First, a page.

Carbon Engineering’s cost projections, published in the energy journal Joule, are based on scaling up the Squamish plant from its current 1-metric-ton-per-day scrubbing rate. Oh, and if you’re wondering why CE doesn’t just tap the CO2-rich stream from a coal or natural-gas smokestack, it’s because that carbon originates underground—fuel produced from it wouldn’t qualify with regulators as carbon neutral. That’s bureaucracy for you.

One indication that CE’s pricing is in the ballpark: It aligns nicely with the $94 to $185 per metric ton that companies are currently paying for offset credits to comply with the California Low Carbon Fuel Standard. That standard will likely assign a carbon-intensity figure of about 30 to CE’s fuel—down from 53 for California corn ethanol and 100 for crude-based gasoline. Selling this fuel is what will eventually pay back Bill Gates’ investment.

Of course, carbon harvested from the sky has no energy value until hydrogen atoms are attached via Fischer-Tropsch, and that hydrogen accounts for about 70 percent of the cost of the resulting fuel. Keith expects Carbon Engineering to generate hydrogen using electrolyzers that are similar to proton-exchange-membrane fuel cells, powered by solar or wind electricity. He projects that PEM costs will drop from $1,000 per kilowatt to less than $500 in five years when his commercial plant comes online. He’s designing that plant for an annual scrub of at least 300,000 metric tons of CO2—enough to produce 2,000 barrels of gasoline per day. His projected gasoline cost target is within 50 percent of today’s crude-oil refined product.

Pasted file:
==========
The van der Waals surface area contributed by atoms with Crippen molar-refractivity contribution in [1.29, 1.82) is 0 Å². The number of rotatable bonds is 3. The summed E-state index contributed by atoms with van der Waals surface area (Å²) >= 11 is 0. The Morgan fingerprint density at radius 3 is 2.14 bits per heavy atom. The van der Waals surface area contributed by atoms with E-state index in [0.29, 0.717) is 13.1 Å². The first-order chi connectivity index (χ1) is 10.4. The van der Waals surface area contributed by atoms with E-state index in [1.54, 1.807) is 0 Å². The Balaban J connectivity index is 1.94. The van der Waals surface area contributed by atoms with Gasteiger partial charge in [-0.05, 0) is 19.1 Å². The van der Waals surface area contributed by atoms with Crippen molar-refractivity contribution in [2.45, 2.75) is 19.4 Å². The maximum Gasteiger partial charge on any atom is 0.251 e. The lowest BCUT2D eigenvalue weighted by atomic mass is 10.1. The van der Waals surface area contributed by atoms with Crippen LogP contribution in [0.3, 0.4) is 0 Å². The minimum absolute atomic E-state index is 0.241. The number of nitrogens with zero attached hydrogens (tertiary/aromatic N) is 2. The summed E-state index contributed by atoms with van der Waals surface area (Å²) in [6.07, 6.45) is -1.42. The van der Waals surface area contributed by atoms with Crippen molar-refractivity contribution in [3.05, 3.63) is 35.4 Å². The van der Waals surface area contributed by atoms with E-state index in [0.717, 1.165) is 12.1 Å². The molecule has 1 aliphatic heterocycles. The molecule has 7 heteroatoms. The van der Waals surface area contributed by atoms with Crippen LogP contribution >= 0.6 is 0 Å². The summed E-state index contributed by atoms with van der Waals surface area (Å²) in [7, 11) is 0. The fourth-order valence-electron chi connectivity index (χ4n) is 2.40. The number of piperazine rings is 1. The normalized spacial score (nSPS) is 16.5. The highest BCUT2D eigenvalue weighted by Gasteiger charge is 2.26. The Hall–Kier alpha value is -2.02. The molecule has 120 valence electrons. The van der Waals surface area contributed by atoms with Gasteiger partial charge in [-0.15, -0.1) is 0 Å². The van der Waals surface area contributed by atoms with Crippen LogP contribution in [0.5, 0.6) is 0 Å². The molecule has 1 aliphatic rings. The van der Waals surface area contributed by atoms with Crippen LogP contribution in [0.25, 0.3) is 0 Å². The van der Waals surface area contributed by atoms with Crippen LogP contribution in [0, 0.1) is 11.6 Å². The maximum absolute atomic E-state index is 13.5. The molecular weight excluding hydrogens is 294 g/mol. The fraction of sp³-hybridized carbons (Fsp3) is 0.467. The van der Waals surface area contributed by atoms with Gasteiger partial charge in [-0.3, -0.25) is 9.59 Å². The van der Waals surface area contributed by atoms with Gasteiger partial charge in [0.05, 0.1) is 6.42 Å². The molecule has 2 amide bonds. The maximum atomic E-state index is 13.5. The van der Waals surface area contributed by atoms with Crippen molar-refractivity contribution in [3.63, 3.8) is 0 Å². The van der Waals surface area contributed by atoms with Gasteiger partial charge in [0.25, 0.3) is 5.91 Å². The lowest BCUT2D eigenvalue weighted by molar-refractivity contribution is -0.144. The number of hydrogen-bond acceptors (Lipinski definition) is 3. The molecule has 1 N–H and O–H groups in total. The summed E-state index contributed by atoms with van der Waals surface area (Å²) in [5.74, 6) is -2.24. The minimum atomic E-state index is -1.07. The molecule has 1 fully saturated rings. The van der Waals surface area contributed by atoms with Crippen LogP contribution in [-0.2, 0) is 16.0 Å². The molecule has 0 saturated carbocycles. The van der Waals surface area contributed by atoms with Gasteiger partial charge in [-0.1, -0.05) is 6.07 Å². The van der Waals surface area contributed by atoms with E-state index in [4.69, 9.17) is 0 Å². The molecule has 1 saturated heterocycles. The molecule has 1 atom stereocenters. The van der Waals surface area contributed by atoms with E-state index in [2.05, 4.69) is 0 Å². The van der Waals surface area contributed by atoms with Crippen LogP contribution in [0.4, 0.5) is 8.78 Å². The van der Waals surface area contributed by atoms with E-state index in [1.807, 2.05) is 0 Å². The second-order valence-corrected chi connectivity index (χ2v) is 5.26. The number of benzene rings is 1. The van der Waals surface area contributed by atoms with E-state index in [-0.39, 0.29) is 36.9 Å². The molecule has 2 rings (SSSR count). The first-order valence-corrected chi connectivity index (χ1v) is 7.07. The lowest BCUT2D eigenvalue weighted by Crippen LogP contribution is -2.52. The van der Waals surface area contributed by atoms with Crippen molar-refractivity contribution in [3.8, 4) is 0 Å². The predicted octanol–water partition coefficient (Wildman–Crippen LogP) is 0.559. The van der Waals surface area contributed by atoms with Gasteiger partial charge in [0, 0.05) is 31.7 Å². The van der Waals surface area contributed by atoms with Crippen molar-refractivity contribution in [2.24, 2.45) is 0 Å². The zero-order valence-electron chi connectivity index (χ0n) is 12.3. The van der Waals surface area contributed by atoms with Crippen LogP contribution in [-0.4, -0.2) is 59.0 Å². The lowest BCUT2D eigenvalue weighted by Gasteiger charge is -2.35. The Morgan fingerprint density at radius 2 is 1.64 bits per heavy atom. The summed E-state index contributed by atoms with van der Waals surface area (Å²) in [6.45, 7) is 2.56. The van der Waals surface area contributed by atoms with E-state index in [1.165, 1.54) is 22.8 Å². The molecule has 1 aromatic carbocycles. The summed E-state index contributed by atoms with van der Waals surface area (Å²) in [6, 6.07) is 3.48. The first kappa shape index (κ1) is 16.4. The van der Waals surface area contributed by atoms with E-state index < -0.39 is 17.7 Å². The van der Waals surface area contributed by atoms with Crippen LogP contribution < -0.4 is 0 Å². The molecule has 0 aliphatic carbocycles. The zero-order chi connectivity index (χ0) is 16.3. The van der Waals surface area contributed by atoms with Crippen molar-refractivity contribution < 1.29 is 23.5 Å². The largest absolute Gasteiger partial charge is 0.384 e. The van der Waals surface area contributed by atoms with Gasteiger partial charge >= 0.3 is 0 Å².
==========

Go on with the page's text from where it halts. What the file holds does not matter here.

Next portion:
Here’s why we should all be rooting for projects like this to work: As liquid fuels approach carbon neutrality, we can burn them virtually guilt free. This will be a boon for difficult-to-electrify air and sea transportation, and it could allow us to continue driving our beloved combustion engine vehicles forever.

Read more by Frank Markus here:

The post Stacked DAC: A Direct Air Capture CO2-to-Gasoline Scheme that Works? – Technologue appeared first on Motor Trend.

Categories: Property

2018 Infiniti Q60S 3.0t Long-Term Update 2 Review

Motortrend News Feed - Wed, 08/29/2018 - 15:55

Even a few months and 5,000 miles into my year with the Q60, I’m still checking out all it has to offer. But one thing that jumped out at me almost immediately, that I frankly find perplexing, is the poor resolution of the Infiniti’s cameras.